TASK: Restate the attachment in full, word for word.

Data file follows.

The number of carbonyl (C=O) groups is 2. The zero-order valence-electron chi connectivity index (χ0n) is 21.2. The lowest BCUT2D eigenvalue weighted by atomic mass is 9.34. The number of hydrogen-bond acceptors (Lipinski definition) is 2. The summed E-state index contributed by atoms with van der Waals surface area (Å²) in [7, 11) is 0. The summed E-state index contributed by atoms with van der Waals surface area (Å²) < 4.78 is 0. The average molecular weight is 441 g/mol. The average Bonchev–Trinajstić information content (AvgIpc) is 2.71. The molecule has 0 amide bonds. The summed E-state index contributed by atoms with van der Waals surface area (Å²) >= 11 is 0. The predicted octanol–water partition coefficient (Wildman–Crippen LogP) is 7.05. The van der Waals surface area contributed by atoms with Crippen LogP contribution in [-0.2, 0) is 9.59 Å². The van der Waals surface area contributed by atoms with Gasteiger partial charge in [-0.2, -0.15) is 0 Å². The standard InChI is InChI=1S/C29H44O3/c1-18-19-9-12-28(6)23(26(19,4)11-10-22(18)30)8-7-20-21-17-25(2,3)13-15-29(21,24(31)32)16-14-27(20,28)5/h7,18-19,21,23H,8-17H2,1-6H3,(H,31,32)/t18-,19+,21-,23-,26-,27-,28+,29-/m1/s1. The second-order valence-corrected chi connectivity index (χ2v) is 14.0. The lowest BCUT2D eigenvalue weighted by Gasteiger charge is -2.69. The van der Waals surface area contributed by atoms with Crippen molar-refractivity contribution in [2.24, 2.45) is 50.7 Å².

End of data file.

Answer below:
The number of carbonyl (C=O) groups is 2. The zero-order valence-electron chi connectivity index (χ0n) is 21.2. The lowest BCUT2D eigenvalue weighted by atomic mass is 9.34. The number of hydrogen-bond acceptors (Lipinski definition) is 2. The summed E-state index contributed by atoms with van der Waals surface area (Å²) in [7, 11) is 0. The summed E-state index contributed by atoms with van der Waals surface area (Å²) < 4.78 is 0. The average molecular weight is 441 g/mol. The average Bonchev–Trinajstić information content (AvgIpc) is 2.71. The molecule has 0 amide bonds. The summed E-state index contributed by atoms with van der Waals surface area (Å²) >= 11 is 0. The predicted octanol–water partition coefficient (Wildman–Crippen LogP) is 7.05. The van der Waals surface area contributed by atoms with Crippen LogP contribution in [-0.2, 0) is 9.59 Å². The van der Waals surface area contributed by atoms with Gasteiger partial charge in [-0.2, -0.15) is 0 Å². The standard InChI is InChI=1S/C29H44O3/c1-18-19-9-12-28(6)23(26(19,4)11-10-22(18)30)8-7-20-21-17-25(2,3)13-15-29(21,24(31)32)16-14-27(20,28)5/h7,18-19,21,23H,8-17H2,1-6H3,(H,31,32)/t18-,19+,21-,23-,26-,27-,28+,29-/m1/s1. The second-order valence-corrected chi connectivity index (χ2v) is 14.0. The lowest BCUT2D eigenvalue weighted by Gasteiger charge is -2.69. The van der Waals surface area contributed by atoms with Crippen molar-refractivity contribution in [2.24, 2.45) is 50.7 Å².